Pee Posh speakers work with linguist to develop Pee Posh dictionary
June 3, 2016
Gila River Indian News
Language is a vital part of one’s culture and central to a people’s sense of identity. And it’s worth preserving.
Language workers in the Gila River Indian Community and the Salt River Pima-Maricopa Indian Community share a common interest in the Pee Posh language.
Aiding them in their work is Dr. Lynn Gordon, a linguist and professor at Washington State University, who is working with Pee Posh speakers to develop the first ever English-Pee Posh dictionary.
“As a linguist, I feel a general responsibility toward language maintenance,” she said in a recent meeting with local language workers.
The Huhugam Heritage Center hosted a weeklong language workshop with Dr. Gordon from May 23–31. Language workers, experienced speakers, and new learners attended a series of meetings with Dr. Gordon.
Gordon began documenting the Pee Posh language in the late 1970s as a doctoral candidate at the University of California – Los Angeles, where she met a woman named Pollyanna Heath, a Pee Posh from Maricopa Village in GRIC, who helped her with her research and documentation.
Gordon finished her Ph.D. in Linguistics in 1980 and later published her dissertation on the morphology and syntax of Pee Posh. She visited GRIC quite often in those days and met with Pee Posh speakers.
“I made a commitment when I first came to District 7 and they gave me permission to work here,” she said. The forthcoming dictionary is to be the fulfillment of that commitment.
Gordon is not a Pee Posh expert, she said; she can only speak technically about the language. The real experts, she said, are the people who speak Pee Posh and hold it in their minds – the elders.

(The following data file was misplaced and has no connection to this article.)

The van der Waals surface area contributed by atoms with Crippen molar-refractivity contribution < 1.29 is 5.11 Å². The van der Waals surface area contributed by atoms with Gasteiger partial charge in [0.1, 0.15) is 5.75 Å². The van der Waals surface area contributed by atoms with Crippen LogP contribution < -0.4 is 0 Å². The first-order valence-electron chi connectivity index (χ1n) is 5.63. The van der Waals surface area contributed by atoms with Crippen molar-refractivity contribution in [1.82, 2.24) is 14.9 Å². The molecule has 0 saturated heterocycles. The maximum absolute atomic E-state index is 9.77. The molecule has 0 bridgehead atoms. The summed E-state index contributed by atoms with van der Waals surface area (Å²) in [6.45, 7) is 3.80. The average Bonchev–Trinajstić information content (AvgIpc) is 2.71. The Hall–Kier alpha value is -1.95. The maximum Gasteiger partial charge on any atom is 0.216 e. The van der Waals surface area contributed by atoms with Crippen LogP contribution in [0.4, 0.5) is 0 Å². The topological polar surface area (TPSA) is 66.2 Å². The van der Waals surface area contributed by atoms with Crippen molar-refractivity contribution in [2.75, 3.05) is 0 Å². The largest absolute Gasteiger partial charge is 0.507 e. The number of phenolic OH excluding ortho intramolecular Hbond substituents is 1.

Today, language workers at the Huhugam Heritage Center and in the Salt River Community’s Language Program are working with native and fluent speakers of Pee Posh to preserve and revitalize the language.
Language workers are not necessarily linguists, but they are the people who help document a language, create digital archives, do their best to break it down, develop ways to preserve it and find methods of teaching the language to others.
“We’ve been working with the Maricopa language for about two or three years,” said Luis Baragan of the HHC. But with the workshop, he said, “We want to get together everyone that’s interested or working on Maricopa.”
The Salt River Language Program staff work diligently on research, language development, archiving, programming, lesson plans and teaching – all in the name of preservation and promulgation of the O’otham and Pee Posh languages.
Kelly Washington, director of the SRPMIC Language Program, said in one meeting, that Gordon’s research, specifically her published dissertation Maricopa Morphology and Syntax, has greatly helped him and his staff understand and deconstruct the Pee Posh language.
Baragan said, “A lot of us, we’ve used the book, we know about the book...but we all had questions. We wanted to know more.”
The meeting was mutually beneficial – Dr. Gordon received input and direction on the creation of the dictionary from the local language workers, and the language workers from Gila River and Salt River got to speak with Gordon about her work.
On May 25 the Heritage Center and Dr. Gordon visited with Community members in District 7 and on May 26 they held a public meeting with Community members in Salt River.
There is no estimated date of publication on the dictionary yet, but Gordon and the local language workers will continue to work together to bring it to the people as soon as possible.